We made it back to the coast and continued to wind our way along the coast road, stopping to stroll along some of the loveliest white sand beaches that we have seen. Accustomed, as we are, to the slate grey expanse that is the North Sea, we couldn’t believe the beautiful blue and crystal clarity of the water in Scotland. Shame it’s bloody freezing.
After Bettyhill the road tracked inland again over some more amazing moorland.
It’s an interesting drive on a single track lane and a lot of concentration is required but it is an absolute picnic compared to the original road, which we got a glimpse of when we pulled over to explore Moine House. The original road is even more narrow and was built on bundles of heather to stop it sinking into the bog. The house itself isn’t anything grand but it has an interesting history; it was a private home but offered lodging to those making the long and challenging journey across the moors. The resident family were not insubstantial in number so it was a snug fit when guests came to call. The house is a ruin now, and we were surprised to find that it is something of an unlikely favourite with graffiti artists.
Back on the coast, everything suddenly became greener as we entered the Northwest Highlands Geopark with beautiful views as we drove around Loch Eriboll, where a mass German U-Boat surrender took place in 1945.
We stopped at practically every beach we saw, paddling in the freezing water and marvelling and the beautiful white sand.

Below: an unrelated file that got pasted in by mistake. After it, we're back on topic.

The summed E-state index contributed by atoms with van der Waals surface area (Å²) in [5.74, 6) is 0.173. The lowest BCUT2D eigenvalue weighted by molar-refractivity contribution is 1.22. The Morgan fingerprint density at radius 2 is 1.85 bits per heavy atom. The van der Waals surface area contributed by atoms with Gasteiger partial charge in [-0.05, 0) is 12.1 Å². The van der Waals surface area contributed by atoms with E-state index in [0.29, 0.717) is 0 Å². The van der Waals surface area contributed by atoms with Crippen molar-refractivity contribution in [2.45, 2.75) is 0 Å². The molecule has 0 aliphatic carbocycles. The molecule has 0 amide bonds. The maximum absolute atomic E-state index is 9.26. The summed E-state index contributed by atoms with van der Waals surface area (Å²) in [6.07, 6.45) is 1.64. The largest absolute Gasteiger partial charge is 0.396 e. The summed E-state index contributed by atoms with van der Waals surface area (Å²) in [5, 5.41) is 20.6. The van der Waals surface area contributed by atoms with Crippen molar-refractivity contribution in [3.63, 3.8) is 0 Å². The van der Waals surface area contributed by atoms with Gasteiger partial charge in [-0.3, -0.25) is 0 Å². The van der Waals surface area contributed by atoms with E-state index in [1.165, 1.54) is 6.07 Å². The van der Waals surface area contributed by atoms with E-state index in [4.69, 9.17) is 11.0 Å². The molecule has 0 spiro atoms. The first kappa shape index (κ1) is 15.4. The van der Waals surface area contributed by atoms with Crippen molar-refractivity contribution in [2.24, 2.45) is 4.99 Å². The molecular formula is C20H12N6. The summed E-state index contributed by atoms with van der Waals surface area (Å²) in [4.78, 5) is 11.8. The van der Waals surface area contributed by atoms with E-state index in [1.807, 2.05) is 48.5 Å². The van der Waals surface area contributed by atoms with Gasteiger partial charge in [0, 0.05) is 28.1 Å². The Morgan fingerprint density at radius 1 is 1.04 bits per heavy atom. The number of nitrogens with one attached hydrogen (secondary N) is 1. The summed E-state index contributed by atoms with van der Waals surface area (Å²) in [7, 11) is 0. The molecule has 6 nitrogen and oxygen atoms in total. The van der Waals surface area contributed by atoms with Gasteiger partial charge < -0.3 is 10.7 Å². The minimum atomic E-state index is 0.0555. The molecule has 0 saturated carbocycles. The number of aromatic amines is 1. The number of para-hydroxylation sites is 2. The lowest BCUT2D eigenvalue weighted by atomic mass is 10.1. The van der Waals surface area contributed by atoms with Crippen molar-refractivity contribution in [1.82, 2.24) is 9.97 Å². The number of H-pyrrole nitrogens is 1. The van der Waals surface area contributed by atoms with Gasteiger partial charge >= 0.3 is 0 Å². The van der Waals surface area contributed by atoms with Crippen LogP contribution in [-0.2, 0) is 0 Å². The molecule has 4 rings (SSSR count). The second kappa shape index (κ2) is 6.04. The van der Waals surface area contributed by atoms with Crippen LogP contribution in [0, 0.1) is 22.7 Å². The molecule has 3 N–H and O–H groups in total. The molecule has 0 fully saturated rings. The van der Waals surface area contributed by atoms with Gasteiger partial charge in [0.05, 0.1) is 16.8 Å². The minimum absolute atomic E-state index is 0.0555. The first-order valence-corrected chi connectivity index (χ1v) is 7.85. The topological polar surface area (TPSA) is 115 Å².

We set up camp at Sango Sands in Durness, which was very busy but had wonderful views over two incredibly beautiful bays. We took a stroll out onto a small headland looking out over the Atlantic.
Whilst we were enjoying the view we were distracted by a woman carrying her dog in one of those baby carriers that you wear on your front. It took us a few moments to realise that we were staring at her and making no attempt to hide the fact that we thought she was an idiot, we decided it was best that we vacate the area. We checked later, the dog was entirely capable of walking, albeit in a tiny circumference around its overbearing owner.
Sango Sands Campsite has the very welcome benefit of an adjoining pub and we joined a majority of the population of the campsite in giving them our custom that night. The clientele provoked some of the best people watching that we have done for 2 years. There was the Scottish rocker who was outraged that you had to pay to play the jukebox, but was thrilled when someone handed him a pound and he roped a couple of young local lads into helping him out with the machine; the Dubliners soon blared out of the speakers. The woman with the porta-puppy arrived for a vodka and Irn Bru, the dog actually touched the floor for a few brief moments. There was a German couple opposite us who were looking around absorbing this “real pub experience” which was unlike any other in our many, many years of gracing pubs. The staff were very friendly and pleasantly resigned to their fate of repeating themselves multiple times so that their accents could be understood. James stood chatting to a chap at the bar with a handlebar moustache, white ponytail, woven hooded jumper that we suspect originated in South America and a leather waistcoat covered in badges. There were dogs everywhere, despite the sign excluding them during food service hours. All in all, it was a thoroughly enjoyable evening and James continued to add to his world beers list.
Before pushing on the next morning, we stopped in briefly at Smoo Cave, which is a 5 minute walk from Sango Sands. You can do tours where you actually swim through the cave but the prospect of hypothermia held little appeal so we settled for a quick nose around before continuing along the western coast of the NC500.
We’r going to finish with a couple of beach jumping photos, just because we can.